"Michael" is the debut film from writer/director Markus Schleinzer, and it's a nasty bit of business, a character portrait played dry, a dark joke told with a straight face, starring Michael Fuith as an insurance worker at an anonymous company who spends his days playing a sort of hide-in-plain-sight game of "look how normal I am" with his co-workers before going to his small and forgettable house where he keeps a young boy named Wolfgang (David Rauchenberger) locked in his disturbingly cozy basement. There is nothing coy or ambiguous about Michael's intent, either. Wolfgang is his prisoner, his toy, his sex object, his punching bag, his thing. He has completely cut this boy off from the world and broken him, and for much of the running time, the film simply observes the details of their daily existence. What happens if the boy wants to go outside and do something? What happens if he gets sick? Can Michael take him to the doctor without being exposed? What if something happens to Michael? Would anyone ever know?
This day has been a long time coming.
We all have landmarks by which we measure our lives and our accomplishments, goals you've set for yourself that you've either accomplished or not, and I'm certainly someone who holds film experiences very dear. The moment I knew I'd spend the rest of my life somehow involved in movies took place in a dark movie theater when I was seven years old, and it was one of those lightning bolt occasions. I felt pinned to the back of my chair as I watched a tiny blockade runner fleeing from a seemingly endless Star Destroyer that just kept coming out and over, more real than anything I had ever seen, and I've never wavered in my determination to be involved in storytelling somewhere, somehow.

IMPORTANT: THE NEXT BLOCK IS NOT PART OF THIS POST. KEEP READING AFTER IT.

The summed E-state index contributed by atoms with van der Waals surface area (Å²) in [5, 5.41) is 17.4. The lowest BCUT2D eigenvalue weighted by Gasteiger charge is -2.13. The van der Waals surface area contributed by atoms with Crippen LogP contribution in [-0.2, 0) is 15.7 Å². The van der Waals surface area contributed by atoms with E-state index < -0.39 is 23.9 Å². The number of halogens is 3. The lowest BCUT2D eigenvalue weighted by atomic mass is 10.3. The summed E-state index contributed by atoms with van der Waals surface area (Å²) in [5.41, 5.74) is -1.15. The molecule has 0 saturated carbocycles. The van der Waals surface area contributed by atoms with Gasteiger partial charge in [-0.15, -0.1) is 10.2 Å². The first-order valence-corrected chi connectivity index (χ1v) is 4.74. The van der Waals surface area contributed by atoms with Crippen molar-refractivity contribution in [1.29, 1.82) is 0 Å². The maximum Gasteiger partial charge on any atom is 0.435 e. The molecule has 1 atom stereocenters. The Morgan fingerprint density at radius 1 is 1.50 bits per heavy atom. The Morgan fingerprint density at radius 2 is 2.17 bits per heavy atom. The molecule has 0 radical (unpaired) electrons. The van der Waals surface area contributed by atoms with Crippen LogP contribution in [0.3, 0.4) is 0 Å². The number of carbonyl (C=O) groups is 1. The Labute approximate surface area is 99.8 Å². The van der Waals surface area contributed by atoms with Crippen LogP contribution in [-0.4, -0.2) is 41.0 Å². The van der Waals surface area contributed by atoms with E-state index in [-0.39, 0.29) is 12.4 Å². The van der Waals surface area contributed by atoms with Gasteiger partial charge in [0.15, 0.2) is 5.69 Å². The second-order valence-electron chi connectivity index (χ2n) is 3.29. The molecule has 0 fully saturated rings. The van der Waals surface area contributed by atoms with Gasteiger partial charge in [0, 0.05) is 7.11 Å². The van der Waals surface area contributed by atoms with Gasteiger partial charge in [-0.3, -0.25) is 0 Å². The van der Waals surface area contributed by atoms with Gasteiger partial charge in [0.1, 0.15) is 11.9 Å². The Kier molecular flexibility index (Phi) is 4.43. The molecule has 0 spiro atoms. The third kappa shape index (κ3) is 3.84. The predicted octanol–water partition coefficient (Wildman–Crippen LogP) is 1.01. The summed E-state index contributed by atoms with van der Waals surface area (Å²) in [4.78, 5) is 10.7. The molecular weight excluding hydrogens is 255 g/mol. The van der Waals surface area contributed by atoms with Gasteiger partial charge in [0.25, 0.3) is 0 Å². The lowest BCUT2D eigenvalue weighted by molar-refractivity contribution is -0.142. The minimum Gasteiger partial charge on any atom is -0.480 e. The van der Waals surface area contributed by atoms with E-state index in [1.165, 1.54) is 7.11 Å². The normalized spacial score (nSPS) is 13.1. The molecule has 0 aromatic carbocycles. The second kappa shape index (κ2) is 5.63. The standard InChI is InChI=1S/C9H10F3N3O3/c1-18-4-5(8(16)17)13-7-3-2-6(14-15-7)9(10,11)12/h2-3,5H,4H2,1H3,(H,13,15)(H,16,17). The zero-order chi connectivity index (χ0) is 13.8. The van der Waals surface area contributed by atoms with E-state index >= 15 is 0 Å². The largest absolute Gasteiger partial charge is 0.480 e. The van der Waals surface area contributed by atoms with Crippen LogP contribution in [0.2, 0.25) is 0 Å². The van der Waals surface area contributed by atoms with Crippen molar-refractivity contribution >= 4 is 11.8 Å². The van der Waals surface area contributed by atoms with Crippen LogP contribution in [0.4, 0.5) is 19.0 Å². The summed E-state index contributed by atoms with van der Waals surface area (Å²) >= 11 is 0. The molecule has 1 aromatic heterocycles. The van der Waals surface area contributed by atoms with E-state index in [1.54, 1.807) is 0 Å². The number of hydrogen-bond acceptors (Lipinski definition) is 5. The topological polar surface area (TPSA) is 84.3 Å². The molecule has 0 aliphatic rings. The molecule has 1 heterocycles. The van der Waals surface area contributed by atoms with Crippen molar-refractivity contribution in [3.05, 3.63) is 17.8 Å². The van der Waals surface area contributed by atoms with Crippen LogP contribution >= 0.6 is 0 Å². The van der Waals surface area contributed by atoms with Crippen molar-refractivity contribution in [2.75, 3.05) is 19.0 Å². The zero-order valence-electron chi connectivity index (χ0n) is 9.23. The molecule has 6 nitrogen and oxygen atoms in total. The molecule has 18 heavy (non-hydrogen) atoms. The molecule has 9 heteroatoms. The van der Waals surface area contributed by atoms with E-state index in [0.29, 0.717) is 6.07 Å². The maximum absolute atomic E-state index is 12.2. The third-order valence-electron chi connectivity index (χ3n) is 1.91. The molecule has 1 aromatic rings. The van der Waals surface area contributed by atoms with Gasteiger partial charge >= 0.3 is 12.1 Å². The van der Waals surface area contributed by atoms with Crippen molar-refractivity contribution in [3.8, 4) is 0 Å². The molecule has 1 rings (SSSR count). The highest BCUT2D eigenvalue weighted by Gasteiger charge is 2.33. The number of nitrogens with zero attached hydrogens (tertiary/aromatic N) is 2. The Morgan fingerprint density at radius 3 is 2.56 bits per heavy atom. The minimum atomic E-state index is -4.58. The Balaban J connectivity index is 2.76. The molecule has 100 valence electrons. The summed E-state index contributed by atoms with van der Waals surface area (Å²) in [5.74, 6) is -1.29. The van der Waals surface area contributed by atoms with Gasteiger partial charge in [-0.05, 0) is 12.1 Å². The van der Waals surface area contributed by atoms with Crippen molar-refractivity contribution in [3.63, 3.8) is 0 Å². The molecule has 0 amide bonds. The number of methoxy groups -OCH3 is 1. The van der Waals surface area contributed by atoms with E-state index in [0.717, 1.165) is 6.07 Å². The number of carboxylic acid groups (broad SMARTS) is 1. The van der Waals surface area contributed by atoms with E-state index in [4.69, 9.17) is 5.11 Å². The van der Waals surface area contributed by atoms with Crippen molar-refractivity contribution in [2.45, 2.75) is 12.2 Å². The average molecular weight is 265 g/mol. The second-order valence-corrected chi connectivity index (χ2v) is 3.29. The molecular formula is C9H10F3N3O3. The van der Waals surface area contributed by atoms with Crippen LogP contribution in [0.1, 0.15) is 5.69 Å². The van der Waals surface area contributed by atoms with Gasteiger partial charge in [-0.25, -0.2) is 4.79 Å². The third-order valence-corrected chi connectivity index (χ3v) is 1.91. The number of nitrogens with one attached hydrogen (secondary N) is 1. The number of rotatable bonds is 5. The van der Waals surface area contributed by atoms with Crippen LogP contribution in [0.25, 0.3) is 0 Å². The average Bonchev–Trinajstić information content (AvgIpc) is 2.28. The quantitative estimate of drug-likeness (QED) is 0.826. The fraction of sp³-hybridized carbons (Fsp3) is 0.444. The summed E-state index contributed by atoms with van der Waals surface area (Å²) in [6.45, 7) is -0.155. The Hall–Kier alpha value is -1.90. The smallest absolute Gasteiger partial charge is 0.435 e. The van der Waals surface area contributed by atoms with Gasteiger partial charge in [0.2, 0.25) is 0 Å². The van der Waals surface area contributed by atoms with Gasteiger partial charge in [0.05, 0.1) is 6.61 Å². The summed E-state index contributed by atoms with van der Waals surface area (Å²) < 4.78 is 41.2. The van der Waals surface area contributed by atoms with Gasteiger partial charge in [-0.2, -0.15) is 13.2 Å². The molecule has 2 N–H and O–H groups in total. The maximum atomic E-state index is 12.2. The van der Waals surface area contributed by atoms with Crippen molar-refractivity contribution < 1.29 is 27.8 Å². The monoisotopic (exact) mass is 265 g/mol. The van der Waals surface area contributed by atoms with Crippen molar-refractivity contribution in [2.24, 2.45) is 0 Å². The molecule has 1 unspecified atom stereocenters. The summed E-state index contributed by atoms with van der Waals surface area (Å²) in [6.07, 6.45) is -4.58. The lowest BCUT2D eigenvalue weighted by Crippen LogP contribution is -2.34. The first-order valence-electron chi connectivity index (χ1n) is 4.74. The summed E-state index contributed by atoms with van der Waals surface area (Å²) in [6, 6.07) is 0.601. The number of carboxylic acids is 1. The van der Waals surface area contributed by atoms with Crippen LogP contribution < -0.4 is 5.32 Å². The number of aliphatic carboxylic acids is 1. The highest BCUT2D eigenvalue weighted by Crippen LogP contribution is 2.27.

Because of the relevance of "Star Wars" in my development as a fan of storytelling in general, reaching the moment of sharing these films with my kids has been one of my primary goals since I've been writing about the entire experience of sharing narrative with my children. I know people who start screening the films for their kids as soon as they are old enough to open their eyes, and I respect that. Of course I know other people who don't think it's of any particular importance, and I respect that as well. For me, "Star Wars" is special, and I wanted to wait until they were old enough to process them as stories, so they're not just wallpaper, images without context.
To be honest, I think we went overboard. But for good reason.